INTERVIEWER

Speaking of the artistic process, how would you say your work is connected to the art of story-telling?  Who are the “characters” in your stories?

DEVIN BALARA

When you make something over and over again it tells the story of the process unfolding before you- it becomes this mass activity.  Recently, my work has explored suburban aesthetics, and the illusion of choice.   I invented this character in my mind of this woman who lives in the suburbs and who loves to redecorate her place every year as sort of an annual reinvention of herself.  I made this piece out of endless tacked on layers of all of these fabrics and the bottom is reminiscent of a floor plan of a home.   I guess I wanted to tell the story of a house that had a physical memory of all the ways it’s ever been decorated and weighed down.

“Domestic Sediment” by Devin Balara

I grew up in Brandon, Florida outside of Tampa.  I remember distinctly going to this friend’s house around the age of eleven or twelve and realizing that my friend’s house had the same floor plan as mine.  I walked around the house saying, “This is my bedroom  and this is my mom’s bedroom, and this is my kitchen and this is my closet…”  I was so freaked out and went home like, “Mom, ________________ has the same house as us!”  It was like because our homes shared an identical structure I could imagine what any person in it would be doing at any given moment.  I like to read fiction.  I like to read Raymond Carver’s short stories when I’m feeling overwhelmed with ideas because I’m all over the place.

INTERVIEWER

Have you found any themes, concepts, or stories continuing to emerge in the work that you do?

DEVIN BALARA

“White people problems”- these decisions that we think are so difficult to make.  Disdain for your environment because it is so homogeneous.  Not industry, but the culture that results because of industry, like suburbs.  The way our lifestyles have become a product of industry.  There are certain stereotypes about working with certain mediums that can be frustrating, though- like, If you’re working with wood you must be talking about nature.  If you’re working with fabric you must be talking about feminism.  I’m always going to be a dirty welder at heart but steel as a medium speaks about industry itself  and has all these things that go with it that aren’t necessarily things I’m interested in.  Medium has grown with my notion of what art can be.  I like to build and make more than anything.  Right now I’m somewhere in between making things that I can explain to my mom and convoluted poetic statements about humanity as a whole.  People ask me, “What do you sculpt?”  And I’ll say, “Well, want to see a video of me rollerskating?”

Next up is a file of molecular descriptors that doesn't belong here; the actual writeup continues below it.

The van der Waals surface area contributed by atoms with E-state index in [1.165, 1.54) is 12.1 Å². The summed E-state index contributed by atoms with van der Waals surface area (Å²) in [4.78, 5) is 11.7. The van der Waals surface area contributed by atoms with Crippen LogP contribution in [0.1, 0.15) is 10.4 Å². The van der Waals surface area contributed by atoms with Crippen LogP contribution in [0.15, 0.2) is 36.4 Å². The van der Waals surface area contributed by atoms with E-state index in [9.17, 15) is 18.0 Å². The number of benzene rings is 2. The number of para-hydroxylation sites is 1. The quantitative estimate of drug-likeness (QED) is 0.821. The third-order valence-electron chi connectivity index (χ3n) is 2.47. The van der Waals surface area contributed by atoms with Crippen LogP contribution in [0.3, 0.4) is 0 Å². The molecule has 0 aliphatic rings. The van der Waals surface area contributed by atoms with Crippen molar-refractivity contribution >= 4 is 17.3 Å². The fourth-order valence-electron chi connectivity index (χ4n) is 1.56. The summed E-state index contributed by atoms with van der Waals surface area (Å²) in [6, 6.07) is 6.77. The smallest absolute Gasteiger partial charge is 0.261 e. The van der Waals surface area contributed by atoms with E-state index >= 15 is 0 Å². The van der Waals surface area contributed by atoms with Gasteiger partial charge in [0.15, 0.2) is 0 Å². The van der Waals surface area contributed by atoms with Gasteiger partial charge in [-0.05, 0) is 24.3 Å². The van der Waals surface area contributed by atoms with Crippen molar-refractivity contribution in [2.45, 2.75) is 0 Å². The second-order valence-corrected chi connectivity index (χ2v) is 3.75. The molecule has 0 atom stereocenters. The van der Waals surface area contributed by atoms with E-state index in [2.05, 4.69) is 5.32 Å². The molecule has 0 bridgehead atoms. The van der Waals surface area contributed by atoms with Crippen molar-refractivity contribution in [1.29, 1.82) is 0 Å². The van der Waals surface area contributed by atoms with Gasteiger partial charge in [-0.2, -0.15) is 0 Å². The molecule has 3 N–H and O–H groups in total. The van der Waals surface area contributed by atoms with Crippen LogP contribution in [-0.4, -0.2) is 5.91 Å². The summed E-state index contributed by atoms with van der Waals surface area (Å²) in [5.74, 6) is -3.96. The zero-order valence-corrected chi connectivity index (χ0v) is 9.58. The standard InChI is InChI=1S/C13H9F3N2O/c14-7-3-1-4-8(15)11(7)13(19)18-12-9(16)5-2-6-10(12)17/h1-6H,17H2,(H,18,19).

INTERVIEWER

What are you currently working on?

DEVIN BALARA

Currently I need to clean my studio.  I was really inspired when I went to Pompeii and saw all of these “ruins” in one way or another.  Spruced up ruins or things that were just left.  That’s where my research is standing now- thinking of a country as young as America.  Asking myself how does something get established as a ruin.   How much time has to go by?  What would it be like to go on a tour through the suburbs 5,000 years from now ?

INTERVIEWER

What is the most obscure, horrifying, or interesting human behavior you’ve reflected on?  What makes it uniquely human or worth considering?

DEVIN BALARA

It’s looking at me right now.  It’s a man that’s covered in these tiny little parrots.   I grew up with birds that talked.  They have this way of kind of revealing the kinds of things about yourself that you didn’t realize about yourself and act as a mirror to your own repetitive nature.   My mom’s bird would imitate this hacking smoking cough my mom used to have.  The piece is this kind of “life-of-the-party” character whose every repetitive gesture or anecdote seems to be dictated by these tiny parrots living inside of him.

“Parody” by Devin Balara

INTERVIEWER

Which human drive do you feel is ultimately more at work in the survival of our species today- competition or empathy?  Why?

DEVIN BALARA

Probably Empatition.  Both of them are at work, but while competition is what often motivates us, empathy is what actually keeps us alive.   I’ve found that artists tend to be some of the more empathetic people and that “art world competition” is mostly imagined.  Having empathy for ideas- generally accepting that  you don’t know everything- it’s essential.